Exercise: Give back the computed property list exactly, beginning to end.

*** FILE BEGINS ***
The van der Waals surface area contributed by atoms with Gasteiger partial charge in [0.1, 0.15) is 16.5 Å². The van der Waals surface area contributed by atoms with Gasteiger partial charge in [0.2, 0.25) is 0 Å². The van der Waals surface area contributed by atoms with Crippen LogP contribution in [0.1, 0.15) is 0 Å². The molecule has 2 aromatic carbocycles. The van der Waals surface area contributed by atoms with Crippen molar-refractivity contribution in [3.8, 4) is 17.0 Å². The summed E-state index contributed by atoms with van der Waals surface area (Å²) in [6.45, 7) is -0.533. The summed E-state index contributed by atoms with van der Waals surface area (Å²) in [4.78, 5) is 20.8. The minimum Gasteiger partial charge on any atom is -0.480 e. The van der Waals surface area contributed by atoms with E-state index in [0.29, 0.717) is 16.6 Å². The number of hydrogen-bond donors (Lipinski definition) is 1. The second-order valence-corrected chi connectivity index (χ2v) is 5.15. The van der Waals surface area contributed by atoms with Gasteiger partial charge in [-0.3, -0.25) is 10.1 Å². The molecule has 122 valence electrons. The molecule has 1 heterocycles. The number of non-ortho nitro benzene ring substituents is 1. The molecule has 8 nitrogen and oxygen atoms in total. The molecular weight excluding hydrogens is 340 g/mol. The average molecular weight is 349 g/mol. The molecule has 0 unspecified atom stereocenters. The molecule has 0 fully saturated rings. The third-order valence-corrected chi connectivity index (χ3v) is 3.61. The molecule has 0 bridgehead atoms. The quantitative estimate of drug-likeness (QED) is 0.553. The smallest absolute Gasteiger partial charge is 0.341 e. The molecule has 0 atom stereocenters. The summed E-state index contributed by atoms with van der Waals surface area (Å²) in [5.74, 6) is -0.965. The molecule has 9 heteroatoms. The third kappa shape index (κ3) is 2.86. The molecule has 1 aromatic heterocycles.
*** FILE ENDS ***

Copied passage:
The van der Waals surface area contributed by atoms with Gasteiger partial charge in [0.1, 0.15) is 16.5 Å². The van der Waals surface area contributed by atoms with Gasteiger partial charge in [0.2, 0.25) is 0 Å². The van der Waals surface area contributed by atoms with Crippen LogP contribution in [0.1, 0.15) is 0 Å². The molecule has 2 aromatic carbocycles. The van der Waals surface area contributed by atoms with Crippen molar-refractivity contribution in [3.8, 4) is 17.0 Å². The summed E-state index contributed by atoms with van der Waals surface area (Å²) in [6.45, 7) is -0.533. The summed E-state index contributed by atoms with van der Waals surface area (Å²) in [4.78, 5) is 20.8. The minimum Gasteiger partial charge on any atom is -0.480 e. The van der Waals surface area contributed by atoms with E-state index in [0.29, 0.717) is 16.6 Å². The number of hydrogen-bond donors (Lipinski definition) is 1. The second-order valence-corrected chi connectivity index (χ2v) is 5.15. The van der Waals surface area contributed by atoms with Gasteiger partial charge in [-0.3, -0.25) is 10.1 Å². The molecule has 122 valence electrons. The molecule has 1 heterocycles. The number of non-ortho nitro benzene ring substituents is 1. The molecule has 8 nitrogen and oxygen atoms in total. The molecular weight excluding hydrogens is 340 g/mol. The average molecular weight is 349 g/mol. The molecule has 0 unspecified atom stereocenters. The molecule has 0 fully saturated rings. The third-order valence-corrected chi connectivity index (χ3v) is 3.61. The molecule has 0 bridgehead atoms. The quantitative estimate of drug-likeness (QED) is 0.553. The smallest absolute Gasteiger partial charge is 0.341 e. The molecule has 0 atom stereocenters. The summed E-state index contributed by atoms with van der Waals surface area (Å²) in [5.74, 6) is -0.965. The molecule has 9 heteroatoms. The third kappa shape index (κ3) is 2.86. The molecule has 1 aromatic heterocycles.